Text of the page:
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From "Ernst Fastl" <ernst.fa...@gmail.com>
Subject Re: JSF and AJAX without custom components?
Date Tue, 05 Jun 2007 18:25:54 GMT
Hi Stan,

Thank you for the insights to your solution. It sounds very interesting
indeed. Hope we'll hear again from you on the list.

kind regards

Ernst

On 6/5/07, Stan Carney <stan.java.net@moohoffa.com> wrote:
> Thanks for your response Ernst!
>
> Yeah, I have looked around at pretty much every JSF AJAX framework out
> there and it isn't that I'm not impressed. There are definitely some
> smart people working to create generic components to be consumed by the
> masses. In our current position though I don't think these frameworks
> make a lot of sense for us to use. We have an extremely strong UI
> developer and we just want to be able to expose his talents, and in our
> current circumstance having to use pre-built AJAX components or having
> to create our own would severely hamper his abilities.
>
> So anyway I have solved my problem via the following process. It allows
> us to interact with JSF, i.e. forms, via AJAX without having to write
> components. It has some significant short comings if it was going to be
> used for general consumption by the JSF community (i.e. lacking
> configuration, you can shoot your foot off easily, etc...) but works for
> us. So keeping with good list etiquette I'm posting my solution below
> for those, if any, that get a hit on my initial question.
>
>
> I have created a PhaseListener that runs after the RESTORE_VIEW phase
> and checks for the presence of a known parameter. Every parameter on
> every request is checked which I'm not a fan of but from what I have
> seen most other JSF/AJAX solutions do the same and it appears to run
> super fast. If a 'known' parameter exists the PhaseListener instantiates
> the class associated with the parameter for processing. In my case all
> of these 'processor' classes implement a simple interface with one
> method, process(), that takes a CaseInsensitiveMap as an argument. This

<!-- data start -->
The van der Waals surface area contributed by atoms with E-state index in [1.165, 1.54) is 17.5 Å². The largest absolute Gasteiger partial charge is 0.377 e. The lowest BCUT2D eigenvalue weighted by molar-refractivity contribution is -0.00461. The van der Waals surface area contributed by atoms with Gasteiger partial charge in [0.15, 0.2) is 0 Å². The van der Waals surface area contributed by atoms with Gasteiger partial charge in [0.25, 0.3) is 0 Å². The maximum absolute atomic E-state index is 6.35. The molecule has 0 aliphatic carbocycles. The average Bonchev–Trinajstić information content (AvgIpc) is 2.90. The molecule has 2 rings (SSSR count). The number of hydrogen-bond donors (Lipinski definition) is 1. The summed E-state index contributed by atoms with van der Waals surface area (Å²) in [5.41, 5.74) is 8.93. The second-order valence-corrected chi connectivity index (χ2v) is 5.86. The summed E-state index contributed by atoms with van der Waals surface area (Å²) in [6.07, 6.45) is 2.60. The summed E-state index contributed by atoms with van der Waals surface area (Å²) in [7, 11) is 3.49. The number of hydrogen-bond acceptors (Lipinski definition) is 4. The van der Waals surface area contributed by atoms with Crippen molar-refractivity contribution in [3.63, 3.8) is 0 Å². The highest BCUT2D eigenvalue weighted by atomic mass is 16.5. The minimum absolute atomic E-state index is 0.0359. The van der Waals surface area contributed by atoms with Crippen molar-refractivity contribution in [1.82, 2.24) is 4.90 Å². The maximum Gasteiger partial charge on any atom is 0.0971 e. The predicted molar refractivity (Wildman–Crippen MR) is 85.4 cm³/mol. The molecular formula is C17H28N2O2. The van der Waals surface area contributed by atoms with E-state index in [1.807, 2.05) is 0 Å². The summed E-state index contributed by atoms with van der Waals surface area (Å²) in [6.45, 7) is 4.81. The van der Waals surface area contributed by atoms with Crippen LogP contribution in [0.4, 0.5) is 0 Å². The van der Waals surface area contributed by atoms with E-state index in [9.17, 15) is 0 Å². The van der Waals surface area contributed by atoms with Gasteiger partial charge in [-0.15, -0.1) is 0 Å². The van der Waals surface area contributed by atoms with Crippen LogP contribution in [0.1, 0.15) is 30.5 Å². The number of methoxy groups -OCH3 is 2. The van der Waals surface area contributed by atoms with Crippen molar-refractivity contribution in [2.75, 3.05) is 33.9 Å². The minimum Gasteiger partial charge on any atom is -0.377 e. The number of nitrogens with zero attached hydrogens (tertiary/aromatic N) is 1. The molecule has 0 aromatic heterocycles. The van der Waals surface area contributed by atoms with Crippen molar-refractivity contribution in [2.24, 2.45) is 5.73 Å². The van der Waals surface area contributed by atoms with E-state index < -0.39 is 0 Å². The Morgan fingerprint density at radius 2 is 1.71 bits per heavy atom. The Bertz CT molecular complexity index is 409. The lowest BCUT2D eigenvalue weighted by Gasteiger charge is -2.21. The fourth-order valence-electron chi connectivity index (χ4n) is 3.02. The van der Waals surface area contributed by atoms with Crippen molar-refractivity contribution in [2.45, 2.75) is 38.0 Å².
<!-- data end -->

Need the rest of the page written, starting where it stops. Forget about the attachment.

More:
> map contains the map returned value from the getParameterMap() method on
> HttpServletRequest:
>
> HttpServletRequest req = (HttpServletRequest)
> event.getFacesContext().getExternalContext().getRequest();
> CaseInsensitiveMap map = new CaseInsensitiveMap();
> map.putAll(req.getParameterMap());
>
> The process() method then does what it needs to do. Typically finding
> components by their ids in the restored view, that are either known by
> the class or sent as parameters, and updating their values accordingly.
> Then the class composes an XML document that our client side JavaScript
> (taconite and/or JQuery) understands and returns this XML string. The
> PhaseListener then determines if the returned string contains a
> javax.faces.ViewState placeholder we came up with and substitutes the
> placeholder with the new ViewState value generated below. If there is no
> placeholder, i.e. not interacting with a JSF form, we can omit the
> updating of the ViewState value. In that case though we typically do
> straight HTTP and bypass JSF completely.
>
>     try {
>             UIViewRoot viewRoot = context.getViewRoot();
>
>             StateManager stateMgr =
> context.getApplication().getStateManager();
>             ComponentSupport.removeTransient(viewRoot);
>
>             SerializedView serializedView =
> stateMgr.saveSerializedView(context);
>
>             Object[] savedState = new Object[3];
>             Object treeStruct = serializedView.getStructure();
>             if (treeStruct != null) {
>                 if (treeStruct instanceof String) {
>                     savedState[0] = treeStruct;
>                 }
>             }
>             savedState[2] = viewRoot.getViewId();
>             String viewState = StateUtils.construct(savedState,
> context.getExternalContext());
>
>             return viewState;
>         } catch (Exception e) {
>             throw new RuntimeException(e);
>         }
>
> The PhaseListener writes out the string to the response stream and marks
> the response as complete. The client JavaScript interprets the XML and
> updates the DOM. The DOM should now match the DOM stored on the server.
>
> It works well for us and results in the creation of only one class,
> after the initial PhaseListener creation, per Ajaxable event. The above
> code does tinker with the internal workings of MyFaces which may/will
> cause us issues on an upgrade. I haven't tested it for thread-safety yet
> but everything I have seen with other frameworks leads me to believe all
> is well.
>
> Thanks,
> Stan
>
>
> Ernst Fastl wrote:
> > Hi,
> >
> > I can understand you don't like to write your own component for
> > soving this problem (although seeing the stuff you posted I guess
> > you are skilled enough for that).
> >
> > Anyway, have you tried the
> > existing solutions like PPRPanelGroup from the tomahawk sandbox
> > or Ajax4JSF?
> >
> > regards
> >
> > Ernst
>

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